County residents split on curbside recycling
July 3, 2008 · Updated 11:44 AM
A proposed curbside pickup recycling program has received mixed reviews from Whidbey Island residents, according to preliminary numbers from a recent survey disseminated to customers by Island County Public Works.
But surveys are still out there and making their way to the courthouse.
Preliminary numbers show about a 50/50 split for curbside recycling, said Bill Oakes, Island County Public Works director.
The timing for implementing the program could be opportune, Oakes told the Board of Island County Commissioners at last Wednesdays staff session. Waste Connections, the countys franchised hauler, has already predicted a rate hike of $4 to continue offering its existing curbside recycling services.
The existing system that Waste Connections uses to recycle that curbside stream, takes the waste, empties it on a conveyor and picks the recyclables out, Oakes said.
That recycling process is less than 5 percent efficient. The contractor expects the proposed system to remove up to 30 percent of the recyclables.
Taking into account the proposed rate hike to maintain the old system, the new curbside recycling program would only amount to a $1.50 per month increase and result in a more efficient system, Oakes said.
He added that when the county was informed of the increase, it sent out the surveys to gauge community interest.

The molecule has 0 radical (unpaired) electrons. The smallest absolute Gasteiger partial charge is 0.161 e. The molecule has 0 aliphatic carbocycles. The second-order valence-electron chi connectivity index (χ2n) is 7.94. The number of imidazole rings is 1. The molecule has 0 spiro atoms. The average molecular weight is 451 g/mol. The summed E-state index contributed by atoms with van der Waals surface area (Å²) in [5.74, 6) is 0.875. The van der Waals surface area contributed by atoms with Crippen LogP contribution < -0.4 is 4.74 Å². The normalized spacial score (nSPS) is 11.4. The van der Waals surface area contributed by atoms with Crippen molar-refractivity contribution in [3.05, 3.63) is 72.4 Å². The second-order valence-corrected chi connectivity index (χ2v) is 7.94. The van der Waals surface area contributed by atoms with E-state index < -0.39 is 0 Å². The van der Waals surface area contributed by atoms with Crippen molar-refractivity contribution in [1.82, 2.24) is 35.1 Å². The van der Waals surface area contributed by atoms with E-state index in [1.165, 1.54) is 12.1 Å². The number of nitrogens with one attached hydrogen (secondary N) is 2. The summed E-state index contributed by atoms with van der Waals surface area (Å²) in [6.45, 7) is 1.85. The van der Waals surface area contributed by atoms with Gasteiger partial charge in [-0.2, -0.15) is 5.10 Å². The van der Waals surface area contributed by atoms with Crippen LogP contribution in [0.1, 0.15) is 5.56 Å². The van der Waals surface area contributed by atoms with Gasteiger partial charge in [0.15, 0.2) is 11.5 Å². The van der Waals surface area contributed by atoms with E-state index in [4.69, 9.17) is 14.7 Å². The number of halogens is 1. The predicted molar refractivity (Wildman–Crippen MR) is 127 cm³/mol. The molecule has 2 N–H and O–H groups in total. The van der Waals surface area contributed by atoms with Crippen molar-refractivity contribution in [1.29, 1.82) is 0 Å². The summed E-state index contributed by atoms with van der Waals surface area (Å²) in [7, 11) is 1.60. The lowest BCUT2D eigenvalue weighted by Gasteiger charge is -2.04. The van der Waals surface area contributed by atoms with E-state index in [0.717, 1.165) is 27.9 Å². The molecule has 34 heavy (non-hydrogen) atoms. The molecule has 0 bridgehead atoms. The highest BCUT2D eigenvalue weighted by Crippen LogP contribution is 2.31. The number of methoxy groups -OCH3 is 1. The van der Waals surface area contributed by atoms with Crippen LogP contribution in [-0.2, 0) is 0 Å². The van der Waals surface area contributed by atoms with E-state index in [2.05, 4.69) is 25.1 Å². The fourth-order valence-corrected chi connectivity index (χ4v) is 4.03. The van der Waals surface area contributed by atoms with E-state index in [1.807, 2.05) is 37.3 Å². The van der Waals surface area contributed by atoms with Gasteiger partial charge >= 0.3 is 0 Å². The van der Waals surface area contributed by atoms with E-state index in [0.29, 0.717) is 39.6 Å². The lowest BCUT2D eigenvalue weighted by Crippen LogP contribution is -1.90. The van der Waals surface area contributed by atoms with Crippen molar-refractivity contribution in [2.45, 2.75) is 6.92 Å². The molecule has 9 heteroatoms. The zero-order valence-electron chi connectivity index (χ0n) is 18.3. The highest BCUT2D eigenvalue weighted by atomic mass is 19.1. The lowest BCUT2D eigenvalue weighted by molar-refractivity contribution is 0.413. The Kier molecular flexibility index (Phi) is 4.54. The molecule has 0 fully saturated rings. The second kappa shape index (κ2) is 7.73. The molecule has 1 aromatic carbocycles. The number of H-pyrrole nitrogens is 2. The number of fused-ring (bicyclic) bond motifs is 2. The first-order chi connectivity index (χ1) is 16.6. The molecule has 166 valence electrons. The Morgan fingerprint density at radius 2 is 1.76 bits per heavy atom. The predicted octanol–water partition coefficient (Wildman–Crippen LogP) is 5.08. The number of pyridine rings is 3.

Oakes asked the commissioners last Wednesday for permission to give representatives from Waste Connections the green light to provide a detailed presentation to the board, laying out their services and costs. The county can only approve implementation of a recycling program, not rate increases.
We asked them to come up with a proposal for curbside recycling, the public works director said.
Waste Connections is a regulated monopoly, having purchased Island Disposal two years ago.
Franchised haulers must go before the Washington Utilities and Transportation Committee to justify rate increases. The $4 figure came about after the franchised hauler reviewed its operations and concluded it was losing money on the current recycling program.
The efficiency has nose dived over the last six years, said Dave Bonvouloir, Island County Solid Waste manager.
Waste volumes and operating costs increased at a time when solid waste rates were dropping. It does not require Euclid to work out the consequences.
Curbside recycling should be more convenient for residential customers than self-hauling to a county recycling center, Oakes said. Recycling can be done in each customers garage. But to cover the costs of deploying recycling carts, pickup crew and equipment, a net additional fee of about $1.50 must be imposed.
The blanket fee would ensure an adequate, fixed amount of revenue coming in to support the program.
The company needs a certain customer base to meet their costs, Oakes said.
Bonvouloir advocated for the program, emphasizing as an example, that Pierce County customers have been very pleased with the service.
Wed be paying $4 for an increasingly inefficient system that is not working, he said.
Commissioner Mac McDowell was not convinced. The survey thus far shows that only half of Whidbey Island is interested.
Money is money, he said.
The commissioners will revisit the issue at the October staff session.